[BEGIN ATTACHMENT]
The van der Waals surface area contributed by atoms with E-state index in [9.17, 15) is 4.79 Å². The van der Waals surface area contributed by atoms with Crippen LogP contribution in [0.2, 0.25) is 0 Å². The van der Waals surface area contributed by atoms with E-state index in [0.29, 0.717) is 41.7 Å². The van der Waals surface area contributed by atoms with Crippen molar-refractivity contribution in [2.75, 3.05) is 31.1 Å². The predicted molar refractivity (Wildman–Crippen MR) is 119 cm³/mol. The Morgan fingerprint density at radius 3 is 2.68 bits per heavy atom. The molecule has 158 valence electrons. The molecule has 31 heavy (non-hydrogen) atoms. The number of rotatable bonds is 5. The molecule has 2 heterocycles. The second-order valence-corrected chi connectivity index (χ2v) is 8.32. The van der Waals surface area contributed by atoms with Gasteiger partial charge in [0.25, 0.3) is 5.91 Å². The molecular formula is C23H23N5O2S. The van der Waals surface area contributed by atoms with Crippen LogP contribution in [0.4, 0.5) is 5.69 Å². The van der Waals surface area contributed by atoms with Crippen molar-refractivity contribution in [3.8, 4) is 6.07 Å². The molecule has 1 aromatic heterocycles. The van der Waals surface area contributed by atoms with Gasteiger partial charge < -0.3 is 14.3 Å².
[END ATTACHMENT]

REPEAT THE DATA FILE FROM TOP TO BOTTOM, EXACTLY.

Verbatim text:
The van der Waals surface area contributed by atoms with E-state index in [9.17, 15) is 4.79 Å². The van der Waals surface area contributed by atoms with Crippen LogP contribution in [0.2, 0.25) is 0 Å². The van der Waals surface area contributed by atoms with E-state index in [0.29, 0.717) is 41.7 Å². The van der Waals surface area contributed by atoms with Crippen molar-refractivity contribution in [2.75, 3.05) is 31.1 Å². The predicted molar refractivity (Wildman–Crippen MR) is 119 cm³/mol. The Morgan fingerprint density at radius 3 is 2.68 bits per heavy atom. The molecule has 158 valence electrons. The molecule has 31 heavy (non-hydrogen) atoms. The number of rotatable bonds is 5. The molecule has 2 heterocycles. The second-order valence-corrected chi connectivity index (χ2v) is 8.32. The van der Waals surface area contributed by atoms with Gasteiger partial charge in [0.25, 0.3) is 5.91 Å². The molecular formula is C23H23N5O2S. The van der Waals surface area contributed by atoms with Crippen LogP contribution in [0.4, 0.5) is 5.69 Å². The van der Waals surface area contributed by atoms with Crippen molar-refractivity contribution in [3.8, 4) is 6.07 Å². The molecule has 1 aromatic heterocycles. The van der Waals surface area contributed by atoms with Gasteiger partial charge < -0.3 is 14.3 Å².